Tag Archives: Gray’s Reef

Two NOAA staffers honored

Two Skidaway Island-based NOAA staffers were recently recognized with prestigious awards from NOAA. Reed Bohne and Marybeth Head were presented the awards on May 23rd in Washington, D.C.

Bohne was awarded the NOAA Distinguished Career Award for “exceptional contributions to the management and growth of the National Marine Sanctuary and National Estuarine Research Reserve systems.” Bohne supervises six of the system’s 13 national marine sanctuaries, including Gray’s Reef.

NOAA Corps Ensign Head, who also serves as the Vessel Operations Coordinator at Gray’s Reef, received the NOAA Bronze Medal Award, the highest award granted by the Under Secretary of Commerce for Oceans and Atmosphere. Ensign Head was recognized for “rapid integration and deployment of Autonomous Surface Vessels for hydrographic use aboard the NOAA Ship Thomas Jefferson.”

Gray’s Reef joins GPB for “Live Exploration”

Gray’s Reef National Marine Sanctuary, in collaboration with Georgia Public Broadcasting (GPB), created a livestream virtual dive event on May 10th from the UGA Marine Education Center and Aquarium. More than 35,000 viewers from as far away as Romania tuned in from their homes, schools and offices to dive into a 30-minute virtual field trip of Gray’s Reef.

GPB host Ashley Mengwasser, GRNMS Superintendent Sarah Fangman and UGA research scientist Scott Noakes discuss Gray’s Reef National Marine Sanctuary during the livestream. Photo M. Riley/GRNMS

The virtual expedition included underwater surgery on a fish to insert a tagging transmitter and beautiful views of the vibrant and abundant marine life found at Gray’s Reef. Viewers learned how Gray’s Reef was formed, how the seafloor serves as a habitat and how they can help protect the reef from major threats.

The sanctuary’s communications coordinator, Michelle Riley, worked with GPB’s Education division in Atlanta to create the event using underwater footage of Gray’s Reef and featuring sanctuary superintendent Sarah Fangman and UGA researcher Scott Noakes as experts. Emily Woodward and her colleagues at UGA Marine Extension and Georgia Sea Grant provided substantial support to the event, and aquarium staff updated the tanks with a colorful new interpretation of Gray’s Reef. UGA’s Skidaway Institute of Oceanography provided technical assistance, utilizing the expertise of senior system administrator Wayne Aaron.

Targeted to students, the livestream included a question-and-answer session with Fangman and Noakes, during which viewers submitted more than 1,000 questions. The event was accompanied by supplemental materials tailored to Georgia Department of Education standards for K-12. GPB had hoped for an audience of 3,000 – 5,000, and was pleased that the participation level was substantially higher than originally expected.

To view the archived event, go to http://www.gpb.org/education/explore/grays-reef.

New faces on campus

Douglas Love is the newest face in Skidaway Institute’s plant operations. Douglas was born and raised in Savannah. After high School, he joined the navy, spending four years in uniform with two tours in the Persian Gulf. Douglas has been married for 17 years and he is an avid outdoorsman

Silvia Falco is an assistant professor at Universitat Politècnica de València, Spain. She will spend the next two months at Skidaway Institute collaborating with Cliff Buck as they study atmospheric inputs of elements to coastal ecosystems. Her research is on marine biogeochemistry with a focus on eutrophic processes in sediment and coastal and estuarine waters.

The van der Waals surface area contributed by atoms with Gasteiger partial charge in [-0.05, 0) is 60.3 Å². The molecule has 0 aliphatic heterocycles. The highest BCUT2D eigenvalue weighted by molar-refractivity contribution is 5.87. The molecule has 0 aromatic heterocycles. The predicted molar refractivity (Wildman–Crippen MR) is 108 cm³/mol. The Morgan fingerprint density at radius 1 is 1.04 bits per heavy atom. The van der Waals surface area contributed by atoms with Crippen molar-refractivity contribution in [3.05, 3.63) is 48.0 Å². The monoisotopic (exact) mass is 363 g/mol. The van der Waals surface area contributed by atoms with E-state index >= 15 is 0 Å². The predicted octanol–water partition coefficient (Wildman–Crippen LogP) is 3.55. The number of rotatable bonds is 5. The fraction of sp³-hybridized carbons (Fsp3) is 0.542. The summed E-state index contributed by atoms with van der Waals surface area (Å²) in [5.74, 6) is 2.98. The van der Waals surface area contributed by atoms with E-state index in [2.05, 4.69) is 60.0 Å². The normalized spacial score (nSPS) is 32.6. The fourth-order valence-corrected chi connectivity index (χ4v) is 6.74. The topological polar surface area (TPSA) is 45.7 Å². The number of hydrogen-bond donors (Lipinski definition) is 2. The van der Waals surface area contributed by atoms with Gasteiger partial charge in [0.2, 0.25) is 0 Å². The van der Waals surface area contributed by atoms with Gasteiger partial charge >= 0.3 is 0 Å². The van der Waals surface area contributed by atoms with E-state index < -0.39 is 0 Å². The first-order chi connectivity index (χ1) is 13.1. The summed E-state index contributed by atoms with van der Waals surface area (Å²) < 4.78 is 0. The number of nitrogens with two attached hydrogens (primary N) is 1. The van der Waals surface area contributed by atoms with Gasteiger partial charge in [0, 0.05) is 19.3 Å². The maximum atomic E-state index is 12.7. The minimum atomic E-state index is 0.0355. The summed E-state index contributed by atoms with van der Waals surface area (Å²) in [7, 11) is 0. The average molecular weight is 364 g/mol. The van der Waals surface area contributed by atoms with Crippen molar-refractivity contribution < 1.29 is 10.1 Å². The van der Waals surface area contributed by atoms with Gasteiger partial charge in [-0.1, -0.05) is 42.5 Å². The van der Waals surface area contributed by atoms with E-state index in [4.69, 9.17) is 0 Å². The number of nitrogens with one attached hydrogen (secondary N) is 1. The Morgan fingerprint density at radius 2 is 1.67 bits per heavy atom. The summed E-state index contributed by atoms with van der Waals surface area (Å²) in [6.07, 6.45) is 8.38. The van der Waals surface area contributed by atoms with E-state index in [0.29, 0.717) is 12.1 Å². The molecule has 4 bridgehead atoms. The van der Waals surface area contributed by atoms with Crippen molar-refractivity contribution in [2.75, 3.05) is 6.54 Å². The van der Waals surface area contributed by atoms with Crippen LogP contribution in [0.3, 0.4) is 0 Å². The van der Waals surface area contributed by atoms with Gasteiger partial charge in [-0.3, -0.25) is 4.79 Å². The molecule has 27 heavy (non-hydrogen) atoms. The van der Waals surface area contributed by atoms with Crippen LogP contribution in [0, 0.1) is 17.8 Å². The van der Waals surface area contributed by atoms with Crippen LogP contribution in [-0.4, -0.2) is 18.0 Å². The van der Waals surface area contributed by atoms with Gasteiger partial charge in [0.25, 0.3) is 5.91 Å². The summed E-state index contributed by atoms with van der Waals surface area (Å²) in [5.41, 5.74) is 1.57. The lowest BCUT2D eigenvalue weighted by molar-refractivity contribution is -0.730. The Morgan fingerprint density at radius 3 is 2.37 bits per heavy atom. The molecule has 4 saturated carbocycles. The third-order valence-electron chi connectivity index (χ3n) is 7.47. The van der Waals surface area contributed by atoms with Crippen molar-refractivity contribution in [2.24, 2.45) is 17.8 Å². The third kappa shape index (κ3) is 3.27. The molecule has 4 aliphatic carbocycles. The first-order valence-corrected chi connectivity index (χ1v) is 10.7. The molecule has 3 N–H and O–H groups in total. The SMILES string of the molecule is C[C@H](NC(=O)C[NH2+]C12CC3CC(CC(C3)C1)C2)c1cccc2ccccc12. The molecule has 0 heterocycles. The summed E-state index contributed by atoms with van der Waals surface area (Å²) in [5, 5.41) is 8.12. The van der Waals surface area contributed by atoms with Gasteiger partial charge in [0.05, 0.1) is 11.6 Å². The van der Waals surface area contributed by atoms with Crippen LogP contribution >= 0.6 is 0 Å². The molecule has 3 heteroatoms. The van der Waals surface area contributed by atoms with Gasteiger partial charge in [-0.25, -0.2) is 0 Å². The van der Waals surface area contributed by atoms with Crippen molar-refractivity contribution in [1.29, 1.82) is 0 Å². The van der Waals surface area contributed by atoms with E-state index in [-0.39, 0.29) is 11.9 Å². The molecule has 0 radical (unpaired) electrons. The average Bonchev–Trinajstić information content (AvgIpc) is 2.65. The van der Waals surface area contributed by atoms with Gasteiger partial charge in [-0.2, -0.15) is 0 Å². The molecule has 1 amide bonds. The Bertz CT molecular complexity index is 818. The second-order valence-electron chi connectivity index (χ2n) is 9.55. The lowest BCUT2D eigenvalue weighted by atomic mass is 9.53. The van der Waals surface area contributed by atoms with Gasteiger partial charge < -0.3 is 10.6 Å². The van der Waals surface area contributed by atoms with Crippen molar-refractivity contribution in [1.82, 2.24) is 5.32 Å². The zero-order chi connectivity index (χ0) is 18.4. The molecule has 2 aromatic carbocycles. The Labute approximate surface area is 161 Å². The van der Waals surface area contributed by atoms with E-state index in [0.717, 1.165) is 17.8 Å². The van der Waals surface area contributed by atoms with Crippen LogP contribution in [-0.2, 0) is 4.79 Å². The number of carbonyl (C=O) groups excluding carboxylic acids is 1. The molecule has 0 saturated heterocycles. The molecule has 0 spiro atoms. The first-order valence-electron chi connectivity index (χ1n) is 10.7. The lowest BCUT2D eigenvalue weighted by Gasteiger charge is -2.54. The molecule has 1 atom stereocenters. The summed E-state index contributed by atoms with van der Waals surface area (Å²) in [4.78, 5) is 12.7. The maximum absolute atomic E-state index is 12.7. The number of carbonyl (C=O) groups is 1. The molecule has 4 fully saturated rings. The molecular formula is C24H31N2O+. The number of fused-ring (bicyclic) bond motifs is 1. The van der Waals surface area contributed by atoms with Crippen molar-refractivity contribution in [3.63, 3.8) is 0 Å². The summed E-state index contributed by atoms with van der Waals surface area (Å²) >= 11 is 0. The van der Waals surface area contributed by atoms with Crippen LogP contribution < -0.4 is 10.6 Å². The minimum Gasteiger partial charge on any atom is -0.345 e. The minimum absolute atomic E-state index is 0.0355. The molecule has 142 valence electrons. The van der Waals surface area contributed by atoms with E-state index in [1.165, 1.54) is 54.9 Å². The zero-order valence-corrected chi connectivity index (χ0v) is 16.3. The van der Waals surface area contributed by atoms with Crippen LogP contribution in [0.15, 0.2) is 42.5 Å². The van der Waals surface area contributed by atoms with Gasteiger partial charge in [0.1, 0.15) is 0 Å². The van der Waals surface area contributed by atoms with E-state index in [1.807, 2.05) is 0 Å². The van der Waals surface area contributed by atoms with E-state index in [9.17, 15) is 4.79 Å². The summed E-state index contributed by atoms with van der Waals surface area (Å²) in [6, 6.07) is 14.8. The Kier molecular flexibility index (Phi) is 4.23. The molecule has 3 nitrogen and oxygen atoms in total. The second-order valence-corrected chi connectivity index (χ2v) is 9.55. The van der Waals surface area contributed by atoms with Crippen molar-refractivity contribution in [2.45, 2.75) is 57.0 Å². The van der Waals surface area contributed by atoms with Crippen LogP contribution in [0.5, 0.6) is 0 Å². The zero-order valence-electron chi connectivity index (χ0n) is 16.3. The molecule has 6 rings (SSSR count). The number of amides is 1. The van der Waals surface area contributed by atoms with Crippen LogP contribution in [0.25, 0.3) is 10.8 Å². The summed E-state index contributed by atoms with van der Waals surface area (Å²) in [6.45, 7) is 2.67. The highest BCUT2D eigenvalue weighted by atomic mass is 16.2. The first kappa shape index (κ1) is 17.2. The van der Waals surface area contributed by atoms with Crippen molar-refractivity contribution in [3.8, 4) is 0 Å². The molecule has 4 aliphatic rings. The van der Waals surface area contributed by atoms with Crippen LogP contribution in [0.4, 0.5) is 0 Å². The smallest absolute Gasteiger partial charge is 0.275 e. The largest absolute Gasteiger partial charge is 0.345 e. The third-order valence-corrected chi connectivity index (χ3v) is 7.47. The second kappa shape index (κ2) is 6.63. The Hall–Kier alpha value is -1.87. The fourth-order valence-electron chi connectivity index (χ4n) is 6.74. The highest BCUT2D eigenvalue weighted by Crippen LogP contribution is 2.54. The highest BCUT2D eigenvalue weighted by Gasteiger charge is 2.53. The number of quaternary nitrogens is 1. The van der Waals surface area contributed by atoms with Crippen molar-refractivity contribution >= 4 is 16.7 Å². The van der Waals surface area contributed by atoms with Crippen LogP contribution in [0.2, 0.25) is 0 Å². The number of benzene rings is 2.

Cacinele Rocha is a Ph.D. student from Federal University of Rio Grande, southern Brazil, who also came to collaborate with Cliff Buck in the Trace Element Chemical Oceanography Lab. Cacinele’s major is submarine groundwater discharge with a focus on the geological deposition influence.

Kun Ma is a UGA doctoral student in Jay Brandes’s lab. Kun is from Inner Mongolia, China, and first came to the United States in 2006 for school. She completed her B.S. in biology at State University of New York Geneseo and a M.S. in ecology at Shippensburg University of Pennsylvania. Her master’s thesis is on polycyclic aromatic hydrocarbons in karst springs. Kun is interested in biogeochemistry, particularly elemental cycling in the marine environment. She will be working with Jay and Aron Stubbins on carbon dioxide production from photochemical degradation of dissolved organic carbon for the next few years. Kun enjoys traveling and many outdoor activities like hiking, camping, backpacking, swimming and skiing. She likes to read and has a particular interest in ancient Chinese history.

Emily Noakes is an intern from UGA who will be splitting her time between Skidaway Institute and the UGA Aquarium. She is an Athens native. “The ocean has always been my home,” Emily said. “I have always been enthralled with the inhabitants of the ocean, and my father, (UGA associate research scientist) Scott Noakes, has been teaching me about the ways of the marine world from the time I could grasp a mollusk.”

Erin Siebert is an intern in Aron Stubbins’s lab. Erin is a senior at Alfred University in Alfred, N.Y, pursuing a double major in environmental studies and geology. She plays soccer for Alfred University. She is working on dissolved inorganic and organic carbon. Erin’s future goal is to attend graduate school and obtain a master’s degree in environmental science and policy with a concentration in water resources.

Quinton Diou-Cass is an intern in Liz Harvey’s lab. Quinton is a senior ecology major at Susquehanna University in Pennsylvania. He is originally from central Maine. After graduation, Quinton would like to pursue a master’s degree in marine ecology or biological oceanography and eventually continue on to a Ph.D. He is very interested in natural and anthropogenic changes in marine invertebrate ecology. “I believe that understanding, evaluating, and quantifying the ecological and environmental changes within the ocean’s ecosystems, as they relate to both natural and human impacts, is an exceedingly important field of research, and I aim to be a part of what should (and hopefully will) be a subject of increasing priority,” he said.